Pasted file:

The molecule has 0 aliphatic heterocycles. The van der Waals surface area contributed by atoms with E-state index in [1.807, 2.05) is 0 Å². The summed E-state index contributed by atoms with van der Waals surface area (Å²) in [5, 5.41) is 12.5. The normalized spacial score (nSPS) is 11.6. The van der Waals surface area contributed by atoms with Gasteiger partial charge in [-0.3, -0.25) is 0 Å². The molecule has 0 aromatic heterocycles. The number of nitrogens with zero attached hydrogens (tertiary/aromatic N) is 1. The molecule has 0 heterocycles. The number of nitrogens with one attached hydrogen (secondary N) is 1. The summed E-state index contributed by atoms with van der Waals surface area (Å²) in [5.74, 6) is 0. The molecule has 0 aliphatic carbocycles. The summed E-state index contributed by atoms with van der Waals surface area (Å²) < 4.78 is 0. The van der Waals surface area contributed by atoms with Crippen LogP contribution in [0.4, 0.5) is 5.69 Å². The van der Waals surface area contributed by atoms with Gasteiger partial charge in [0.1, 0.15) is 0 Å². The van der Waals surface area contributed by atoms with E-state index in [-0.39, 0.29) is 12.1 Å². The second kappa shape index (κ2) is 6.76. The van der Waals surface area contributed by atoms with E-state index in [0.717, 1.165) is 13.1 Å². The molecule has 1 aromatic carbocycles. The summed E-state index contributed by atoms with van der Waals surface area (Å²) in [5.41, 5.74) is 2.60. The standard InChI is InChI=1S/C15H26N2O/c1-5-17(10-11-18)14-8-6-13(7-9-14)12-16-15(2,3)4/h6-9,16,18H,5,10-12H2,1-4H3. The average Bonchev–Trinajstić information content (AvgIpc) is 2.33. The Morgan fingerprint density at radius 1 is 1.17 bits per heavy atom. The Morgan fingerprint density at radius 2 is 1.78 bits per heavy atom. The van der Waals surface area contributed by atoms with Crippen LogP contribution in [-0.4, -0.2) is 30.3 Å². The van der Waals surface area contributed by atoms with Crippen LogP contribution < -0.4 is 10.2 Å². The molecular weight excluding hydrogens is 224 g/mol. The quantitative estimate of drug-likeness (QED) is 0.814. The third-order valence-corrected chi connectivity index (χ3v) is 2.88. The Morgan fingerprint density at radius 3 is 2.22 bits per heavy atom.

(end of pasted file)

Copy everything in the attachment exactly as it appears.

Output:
The molecule has 0 aliphatic heterocycles. The van der Waals surface area contributed by atoms with E-state index in [1.807, 2.05) is 0 Å². The summed E-state index contributed by atoms with van der Waals surface area (Å²) in [5, 5.41) is 12.5. The normalized spacial score (nSPS) is 11.6. The van der Waals surface area contributed by atoms with Gasteiger partial charge in [-0.3, -0.25) is 0 Å². The molecule has 0 aromatic heterocycles. The number of nitrogens with zero attached hydrogens (tertiary/aromatic N) is 1. The molecule has 0 heterocycles. The number of nitrogens with one attached hydrogen (secondary N) is 1. The summed E-state index contributed by atoms with van der Waals surface area (Å²) in [5.74, 6) is 0. The molecule has 0 aliphatic carbocycles. The summed E-state index contributed by atoms with van der Waals surface area (Å²) < 4.78 is 0. The van der Waals surface area contributed by atoms with Crippen LogP contribution in [0.4, 0.5) is 5.69 Å². The van der Waals surface area contributed by atoms with Gasteiger partial charge in [0.1, 0.15) is 0 Å². The van der Waals surface area contributed by atoms with E-state index in [-0.39, 0.29) is 12.1 Å². The second kappa shape index (κ2) is 6.76. The van der Waals surface area contributed by atoms with E-state index in [0.717, 1.165) is 13.1 Å². The molecule has 1 aromatic carbocycles. The summed E-state index contributed by atoms with van der Waals surface area (Å²) in [5.41, 5.74) is 2.60. The standard InChI is InChI=1S/C15H26N2O/c1-5-17(10-11-18)14-8-6-13(7-9-14)12-16-15(2,3)4/h6-9,16,18H,5,10-12H2,1-4H3. The average Bonchev–Trinajstić information content (AvgIpc) is 2.33. The Morgan fingerprint density at radius 1 is 1.17 bits per heavy atom. The Morgan fingerprint density at radius 2 is 1.78 bits per heavy atom. The van der Waals surface area contributed by atoms with Crippen LogP contribution in [-0.4, -0.2) is 30.3 Å². The van der Waals surface area contributed by atoms with Crippen LogP contribution < -0.4 is 10.2 Å². The molecular weight excluding hydrogens is 224 g/mol. The quantitative estimate of drug-likeness (QED) is 0.814. The third-order valence-corrected chi connectivity index (χ3v) is 2.88. The Morgan fingerprint density at radius 3 is 2.22 bits per heavy atom.